Please note this activity is not limited to the members alone. We also reach out to other organizations, such as the Open Geospatial Consortium (OGC). We reach out to them because they are focused on standardization and information exchange, and that, especially in the case of spatial digital twins, is a key imperative.
Similarly, when presenting at industry events, we engage with government agencies from various regions, including North America, Africa, Europe, the United States, and Asia Pacific. Our discussions are productive, and we emphasize collaboration, outreach, and follow-up, which often lead to business and collaborative opportunities.
WGIC: It appears the committee decided to focus on the ‘metaverse’ in 2023. Could you please elaborate on the rationale for this choice?
Sharma: Last year, our focus on spatial digital twins generated significant discussions at various fora and generated much interest in the topic in the larger geospatial ecosystem. As a result, even as the WGIC Board decided to double down efforts on the topic of climate change, it wanted the committee to further explore spatial digital twins and their potential role in addressing climate change, which led to the idea of the metaverse.
Metaverse is not just the built environment. It is the full environment that we live and work in. It includes all of the natural resources, not just cities, but oceans, forests, and everything else. The role of location and its sheer timeliness makes it even more important. There has been a lot of discussion around the metaverse, with some companies considering it a crucial technology of the future and even changing their names to reflect this belief. It is discussed intensely in gaming and social network domains. We soon realized that just as in the case of AI and ML, the role of location of metaverse and its impact on people and policy will soon be of great importance. We felt there is an imminent need for a conversation about the role of geospatial data, spatial analysis and reasoning in metaverse. The geospatial aspect of the metaverse has been missing from discussions, making the timely discourse on this topic crucial.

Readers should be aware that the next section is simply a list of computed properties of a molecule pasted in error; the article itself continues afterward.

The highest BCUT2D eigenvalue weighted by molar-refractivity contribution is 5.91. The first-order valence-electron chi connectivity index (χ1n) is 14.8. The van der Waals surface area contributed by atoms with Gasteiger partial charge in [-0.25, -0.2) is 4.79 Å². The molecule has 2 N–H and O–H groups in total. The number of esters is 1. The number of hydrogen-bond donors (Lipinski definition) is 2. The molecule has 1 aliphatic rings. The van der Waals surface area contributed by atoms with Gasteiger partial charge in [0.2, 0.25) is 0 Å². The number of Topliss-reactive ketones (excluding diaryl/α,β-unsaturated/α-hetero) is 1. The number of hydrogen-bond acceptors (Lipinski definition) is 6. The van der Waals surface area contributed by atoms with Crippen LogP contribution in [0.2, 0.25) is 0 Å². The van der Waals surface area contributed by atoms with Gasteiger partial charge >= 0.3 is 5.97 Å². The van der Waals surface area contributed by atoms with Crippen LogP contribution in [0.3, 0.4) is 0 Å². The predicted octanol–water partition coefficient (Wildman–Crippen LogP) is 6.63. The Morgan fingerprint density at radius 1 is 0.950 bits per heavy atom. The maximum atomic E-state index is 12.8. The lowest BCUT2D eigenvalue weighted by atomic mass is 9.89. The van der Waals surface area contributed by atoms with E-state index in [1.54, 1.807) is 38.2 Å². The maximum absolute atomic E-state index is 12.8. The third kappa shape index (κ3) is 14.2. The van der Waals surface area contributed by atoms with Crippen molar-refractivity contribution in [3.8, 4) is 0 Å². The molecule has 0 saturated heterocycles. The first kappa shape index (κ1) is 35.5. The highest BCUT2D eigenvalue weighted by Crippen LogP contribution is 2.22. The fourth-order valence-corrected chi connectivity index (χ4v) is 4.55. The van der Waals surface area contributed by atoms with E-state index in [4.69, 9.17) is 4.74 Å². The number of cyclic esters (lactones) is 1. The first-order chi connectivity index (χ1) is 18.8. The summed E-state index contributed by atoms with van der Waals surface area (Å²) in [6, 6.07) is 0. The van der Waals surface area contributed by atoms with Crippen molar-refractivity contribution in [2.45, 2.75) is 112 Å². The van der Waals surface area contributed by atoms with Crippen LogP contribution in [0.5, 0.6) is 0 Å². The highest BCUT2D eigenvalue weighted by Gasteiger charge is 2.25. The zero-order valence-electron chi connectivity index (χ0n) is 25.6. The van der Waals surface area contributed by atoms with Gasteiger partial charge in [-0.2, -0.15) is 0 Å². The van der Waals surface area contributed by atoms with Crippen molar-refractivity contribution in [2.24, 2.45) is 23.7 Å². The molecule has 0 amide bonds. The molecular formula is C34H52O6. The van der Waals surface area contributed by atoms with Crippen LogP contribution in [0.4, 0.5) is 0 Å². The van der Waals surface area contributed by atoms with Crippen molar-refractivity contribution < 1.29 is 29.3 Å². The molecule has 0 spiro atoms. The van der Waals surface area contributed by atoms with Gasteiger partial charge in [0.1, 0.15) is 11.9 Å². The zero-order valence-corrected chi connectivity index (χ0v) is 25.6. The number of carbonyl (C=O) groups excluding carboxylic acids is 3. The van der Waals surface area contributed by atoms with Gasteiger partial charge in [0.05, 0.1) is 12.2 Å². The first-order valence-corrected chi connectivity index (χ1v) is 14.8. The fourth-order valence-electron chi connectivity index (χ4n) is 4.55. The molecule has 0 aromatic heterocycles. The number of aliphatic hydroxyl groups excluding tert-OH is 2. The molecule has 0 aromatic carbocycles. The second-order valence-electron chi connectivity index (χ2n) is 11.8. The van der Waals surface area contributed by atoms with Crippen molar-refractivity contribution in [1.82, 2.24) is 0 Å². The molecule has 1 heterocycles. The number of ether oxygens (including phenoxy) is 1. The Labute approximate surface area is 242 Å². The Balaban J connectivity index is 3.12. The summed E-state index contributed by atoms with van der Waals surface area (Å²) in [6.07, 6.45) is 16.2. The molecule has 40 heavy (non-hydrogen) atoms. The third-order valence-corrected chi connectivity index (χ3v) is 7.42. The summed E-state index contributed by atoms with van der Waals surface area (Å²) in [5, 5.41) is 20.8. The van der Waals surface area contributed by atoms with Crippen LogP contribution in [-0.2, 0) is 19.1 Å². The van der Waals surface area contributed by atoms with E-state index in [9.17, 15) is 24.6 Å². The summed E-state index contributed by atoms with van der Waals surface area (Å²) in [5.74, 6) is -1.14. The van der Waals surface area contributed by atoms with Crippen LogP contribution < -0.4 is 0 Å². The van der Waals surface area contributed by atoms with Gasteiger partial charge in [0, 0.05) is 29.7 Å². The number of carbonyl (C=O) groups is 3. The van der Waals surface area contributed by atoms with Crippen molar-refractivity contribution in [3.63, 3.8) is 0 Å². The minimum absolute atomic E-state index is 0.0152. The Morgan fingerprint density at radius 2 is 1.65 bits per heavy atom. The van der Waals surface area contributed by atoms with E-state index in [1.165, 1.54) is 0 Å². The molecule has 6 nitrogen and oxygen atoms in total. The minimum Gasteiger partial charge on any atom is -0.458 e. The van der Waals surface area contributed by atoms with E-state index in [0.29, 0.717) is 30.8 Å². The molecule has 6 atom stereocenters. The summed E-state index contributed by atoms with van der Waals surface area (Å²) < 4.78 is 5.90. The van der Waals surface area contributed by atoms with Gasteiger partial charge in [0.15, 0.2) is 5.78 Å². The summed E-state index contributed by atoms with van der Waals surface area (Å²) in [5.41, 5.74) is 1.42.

WGIC: What are the committee’s plans in terms of research, outreach, collaboration, etc. on this topic in 2023?
Sharma: We plan to conduct commissioned research on metaverse in 2023. We will ensure to be representative of the community we serve and will incorporate inputs and feedback from the academia, governments, multilateral and international agencies we collaborate with. For instance, we will seek input from the US Congress, which has commissioned a report on metaverse.
Once the report is ready, we will participate in different industry events, where stakeholders including private enterprise, policymakers and governments gather, to help socialize the contents and create awareness. Additionally, we will have a strong social media presence, discussing our findings through various WGIC member channels.
WGIC: In addition to metaverse, what are some of the themes and issues the committee is championing this year?
Sharma: Climate change is one of the issues that we will be focusing on. While we will be releasing the metaverse report later this year, our overarching efforts are on climate change, sustainable development, sustainable resource management and the role of the geospatial ecosystem in these. The geospatial ecosystem, including products, practitioners, services, solutions, and policies play a crucial role in managing and mitigating these challenges, and we will explore strategies to take effective climate action.